Many airlines have schemes where passengers can pay to carbon offset their flight.
What that basically means is the airline hands that cash to someone to plant a few trees somewhere. This ‘offsets’ the damage done by the aircraft emissions.
easyJet has announced its plans to go way beyond that.
The airline is putting the focus on cutting emissions – instead of offsetting – and using more technology to help it do that.
The big plan is to get to net-zero emissions by 2050 and ultimately to zero carbon emissions.
The key components in the plan are :
- Zero carbon emission
- Carbon removal technology
- Fleet renewal
- Operational efficiencies
- Sustainable Aviation Fuel (SAF)
- Airspace modernisation
easyJet will stop paying for carbon offsetting at the end of 2022 and will ask passengers to voluntarily pay.
Zero carbon emission
easyJet’s ultimate ambition is to achieve zero carbon emission flying, with hydrogen showing the most potential for a short-haul airline like easyJet to fully decarbonise.
The airline would be able to reduce its carbon emissions per passenger, per kilometre by 78% by 2050 (vs 2019), with residual emissions addressed by carbon removal technology – to physically remove carbon from the atmosphere – taking the airline to net-zero.
easyJet has a partnership with Rolls-Royce to develop hydrogen combustion engine technology capable, among others, of powering easyJet-size, narrowbody aircraft.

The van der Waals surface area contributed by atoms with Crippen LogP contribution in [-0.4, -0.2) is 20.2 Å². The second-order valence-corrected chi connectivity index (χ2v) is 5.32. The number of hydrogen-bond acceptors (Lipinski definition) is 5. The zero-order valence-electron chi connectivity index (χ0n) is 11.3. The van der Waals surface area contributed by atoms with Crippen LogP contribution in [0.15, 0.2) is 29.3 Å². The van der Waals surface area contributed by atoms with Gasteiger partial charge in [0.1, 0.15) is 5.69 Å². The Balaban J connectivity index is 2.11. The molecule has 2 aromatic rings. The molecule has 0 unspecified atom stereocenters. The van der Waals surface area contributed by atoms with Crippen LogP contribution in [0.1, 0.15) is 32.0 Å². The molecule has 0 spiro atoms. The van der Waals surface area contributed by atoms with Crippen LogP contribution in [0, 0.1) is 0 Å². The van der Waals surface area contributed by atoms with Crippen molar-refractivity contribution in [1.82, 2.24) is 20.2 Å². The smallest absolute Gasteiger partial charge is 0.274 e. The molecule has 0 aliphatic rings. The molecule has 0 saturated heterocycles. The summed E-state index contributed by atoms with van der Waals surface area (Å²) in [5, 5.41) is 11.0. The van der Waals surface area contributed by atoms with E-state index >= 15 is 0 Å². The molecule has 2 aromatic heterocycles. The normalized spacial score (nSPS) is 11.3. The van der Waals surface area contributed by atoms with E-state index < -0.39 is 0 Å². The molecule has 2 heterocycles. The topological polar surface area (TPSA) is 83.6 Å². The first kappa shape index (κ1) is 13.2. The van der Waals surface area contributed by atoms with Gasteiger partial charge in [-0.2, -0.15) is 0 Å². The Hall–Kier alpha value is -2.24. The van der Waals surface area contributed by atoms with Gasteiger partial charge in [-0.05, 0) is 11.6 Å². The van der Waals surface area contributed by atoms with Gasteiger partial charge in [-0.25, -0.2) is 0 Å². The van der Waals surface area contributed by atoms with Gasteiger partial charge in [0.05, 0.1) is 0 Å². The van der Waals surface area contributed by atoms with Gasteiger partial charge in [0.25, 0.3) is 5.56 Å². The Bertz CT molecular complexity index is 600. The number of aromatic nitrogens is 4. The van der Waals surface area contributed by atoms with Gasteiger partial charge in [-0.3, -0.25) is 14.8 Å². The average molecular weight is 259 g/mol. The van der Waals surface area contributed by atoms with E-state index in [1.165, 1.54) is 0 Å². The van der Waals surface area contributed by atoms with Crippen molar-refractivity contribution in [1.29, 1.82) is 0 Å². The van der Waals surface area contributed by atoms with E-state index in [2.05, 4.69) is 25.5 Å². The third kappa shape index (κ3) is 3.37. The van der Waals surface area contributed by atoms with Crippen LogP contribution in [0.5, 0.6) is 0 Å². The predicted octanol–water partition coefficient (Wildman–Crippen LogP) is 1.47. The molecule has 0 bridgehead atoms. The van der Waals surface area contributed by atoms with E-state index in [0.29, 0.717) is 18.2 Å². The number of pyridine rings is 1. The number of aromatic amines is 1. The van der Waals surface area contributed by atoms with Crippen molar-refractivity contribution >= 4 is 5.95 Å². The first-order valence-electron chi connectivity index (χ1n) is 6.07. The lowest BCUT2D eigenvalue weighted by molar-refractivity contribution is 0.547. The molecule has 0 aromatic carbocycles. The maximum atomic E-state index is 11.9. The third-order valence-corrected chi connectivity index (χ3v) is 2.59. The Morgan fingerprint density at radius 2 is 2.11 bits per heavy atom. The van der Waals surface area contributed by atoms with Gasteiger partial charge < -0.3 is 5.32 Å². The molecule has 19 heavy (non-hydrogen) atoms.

Carbon removal technology
easyJet has signed a Letter of Intent with Airbus to support the development of carbon removal technology, which captures carbon dioxide directly from the atmosphere and then stores it securely and permanently underground.
easyJet has 168 new aircraft coming from Airbus and all will be NEO aircraft, joining the 59 NEO aircraft already in the fleet.
These aircraft are at least 15% more fuel efficient than the aircraft they replace and provide a 50% noise footprint reduction.
easyJet is investing in software from Airbus fleet-wide which will help the airline to achieve substantial carbon emission reductions by optimising aircraft descents.
There are two major pieces of software:
- Descent Profile Optimisation (DPO) – a fuel-saving enhancement
- Continuous Descent Approach (CDA) – to reduce noise impact on the ground
These will be added to all operating easyJet aircraft – about 300 of them – by the end of 2023.
Sustainable Aviation Fuel (SAF)
easyJet will use SAF as an interim measure until its fleet has been transitioned to zero carbon emission aircraft.
SAF gives a reduction of up to 80% in carbon emissions over the lifecycle of the fuel compared to traditional jet fuel it replaces.
More direct flight paths lead to shorter flying times, which reduce fuel burn and resulting emissions.
Carbon offsetting will end
easyJet has been offsetting carbon emissions from the fuel used by its flights since late 2019 by paying for projects like deforestation or planting trees.
From 1 January 2023, it is stopping those payments and introducing a voluntary carbon offsetting option that passengers can pay for.
N.B. Image credit: Airbus